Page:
State Rep. Paula Hicks-Hudson (D-Toledo) today sent a letter to Board Members at the Lucas County Board of Elections to urge training of election officials and poll workers on new procedures for early voting that began earlier this year. Early voters now have the option to present Election Day-style voter identification or provide the last four digits of their Social Security Number.


“As Early Voting gets underway for the primary, and as we begin to prepare for the general election, it’s important that we equip our elections officials and poll workers with the most accurate, up-to-date information to make navigating the voting process as easy and accessible as possible for Ohio voters,” said Rep. Hicks-Hudson.


Under House Bill 41, which took effect in March, Ohio voters now have the option to show identification during early voting just like at Election Day if they prefer. Voters still have the option to complete an absentee ballot application like mail-in voters do by providing the last four digits of their Social Security Number.


The additional option has caused some confusion among voters and workers, which Hicks-Hudson says additional training of election officials and poll workers should alleviate.


The full text of the letter is found below:


Dear Colleagues,


I recently voted early at the Board of Elections and I discovered that there is new confusion over the voter ID law at Early Voting. I want to make sure that everyone knows that there are no new restrictions on voter ID at Early Voting. People can come Early Vote just like they always have with the last 4 digits of their social security number (SSN+4) and no one should be turned away.


The confusion is probably over the passage of House Bill 41. HB 41 passed at the end of last year and took effect in March. It added to the Early Voting ID law to let people show ID at Early Voting just like at Election Day voting if they prefer that method. But the same old way of showing ID, by completing a ballot application like Mail Voters do is still in law. So, people can still go to Early Voting without an ID in their pocket and vote by providing their SSN+4 in writing.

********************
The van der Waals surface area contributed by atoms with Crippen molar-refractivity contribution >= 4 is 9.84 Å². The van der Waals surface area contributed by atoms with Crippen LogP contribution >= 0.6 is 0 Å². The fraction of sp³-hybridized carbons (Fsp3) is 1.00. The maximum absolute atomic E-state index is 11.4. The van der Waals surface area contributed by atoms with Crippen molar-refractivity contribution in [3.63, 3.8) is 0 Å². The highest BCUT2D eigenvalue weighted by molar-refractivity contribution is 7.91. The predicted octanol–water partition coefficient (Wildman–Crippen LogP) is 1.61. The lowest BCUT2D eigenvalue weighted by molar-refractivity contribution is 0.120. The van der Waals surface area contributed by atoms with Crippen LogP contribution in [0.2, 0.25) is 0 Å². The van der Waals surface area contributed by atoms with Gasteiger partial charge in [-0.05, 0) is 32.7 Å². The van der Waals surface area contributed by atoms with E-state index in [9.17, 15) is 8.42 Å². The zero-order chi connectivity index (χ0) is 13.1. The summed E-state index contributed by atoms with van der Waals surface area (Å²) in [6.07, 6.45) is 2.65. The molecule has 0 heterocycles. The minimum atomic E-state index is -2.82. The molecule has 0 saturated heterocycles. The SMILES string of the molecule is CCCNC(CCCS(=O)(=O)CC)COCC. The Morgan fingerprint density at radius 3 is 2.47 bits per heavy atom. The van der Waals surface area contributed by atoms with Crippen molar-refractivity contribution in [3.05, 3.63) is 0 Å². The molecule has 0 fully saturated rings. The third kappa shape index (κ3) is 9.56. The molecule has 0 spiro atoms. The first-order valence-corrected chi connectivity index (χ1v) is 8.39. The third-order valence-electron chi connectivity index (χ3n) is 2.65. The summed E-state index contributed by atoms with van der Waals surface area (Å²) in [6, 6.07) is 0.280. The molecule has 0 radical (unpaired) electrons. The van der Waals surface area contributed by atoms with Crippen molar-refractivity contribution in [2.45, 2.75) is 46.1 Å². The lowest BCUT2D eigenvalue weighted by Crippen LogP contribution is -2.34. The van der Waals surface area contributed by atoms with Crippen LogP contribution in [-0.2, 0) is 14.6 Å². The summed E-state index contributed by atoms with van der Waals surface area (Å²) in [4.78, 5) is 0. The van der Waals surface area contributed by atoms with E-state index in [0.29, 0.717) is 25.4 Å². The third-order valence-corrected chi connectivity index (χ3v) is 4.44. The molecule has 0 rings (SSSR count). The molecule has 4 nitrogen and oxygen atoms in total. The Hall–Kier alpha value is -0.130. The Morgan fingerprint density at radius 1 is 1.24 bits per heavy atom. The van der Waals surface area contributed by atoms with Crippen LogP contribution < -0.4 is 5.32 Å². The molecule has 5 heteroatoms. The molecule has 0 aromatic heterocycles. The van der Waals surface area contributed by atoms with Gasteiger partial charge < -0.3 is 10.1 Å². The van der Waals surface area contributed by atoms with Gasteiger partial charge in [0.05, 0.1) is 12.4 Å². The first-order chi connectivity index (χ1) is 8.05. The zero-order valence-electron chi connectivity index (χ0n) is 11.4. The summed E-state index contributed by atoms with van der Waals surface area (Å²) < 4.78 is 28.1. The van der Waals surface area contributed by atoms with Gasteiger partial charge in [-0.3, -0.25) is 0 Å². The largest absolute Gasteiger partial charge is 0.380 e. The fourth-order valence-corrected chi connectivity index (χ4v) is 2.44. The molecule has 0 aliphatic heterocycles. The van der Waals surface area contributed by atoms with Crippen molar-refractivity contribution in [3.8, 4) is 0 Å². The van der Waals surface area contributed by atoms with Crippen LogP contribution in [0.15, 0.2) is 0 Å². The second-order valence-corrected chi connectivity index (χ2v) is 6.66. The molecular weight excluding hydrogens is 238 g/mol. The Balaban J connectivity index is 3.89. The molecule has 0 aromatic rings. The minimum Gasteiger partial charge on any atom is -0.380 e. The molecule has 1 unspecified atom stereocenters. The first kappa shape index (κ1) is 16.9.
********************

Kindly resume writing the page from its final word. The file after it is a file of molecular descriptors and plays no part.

So, essentially, under the new law, In Person Early Voters can now either provide ID like Mail Voters with a written application or show ID like Election Day Voters. Previously, they could only provide ID like Mail Voters using the written application.


Whenever a change takes place, it takes time for election officials and poll workers to learn the new rules. I hope you will make sure your poll workers are trained on this change and that whenever they are unsure, they ask for help and make sure no voter leaves Early Voting without casting a ballot.


Thank you for your prompt attention to this matter. If anyone has been turned away under a misunderstanding of the law, I hope the Board will reach out to those voters and invite them back to vote their ballots and have their voices heard.


Respectfully,


Paula Hicks-Hudson, State Representative, House District 44


 

 
 
 
  
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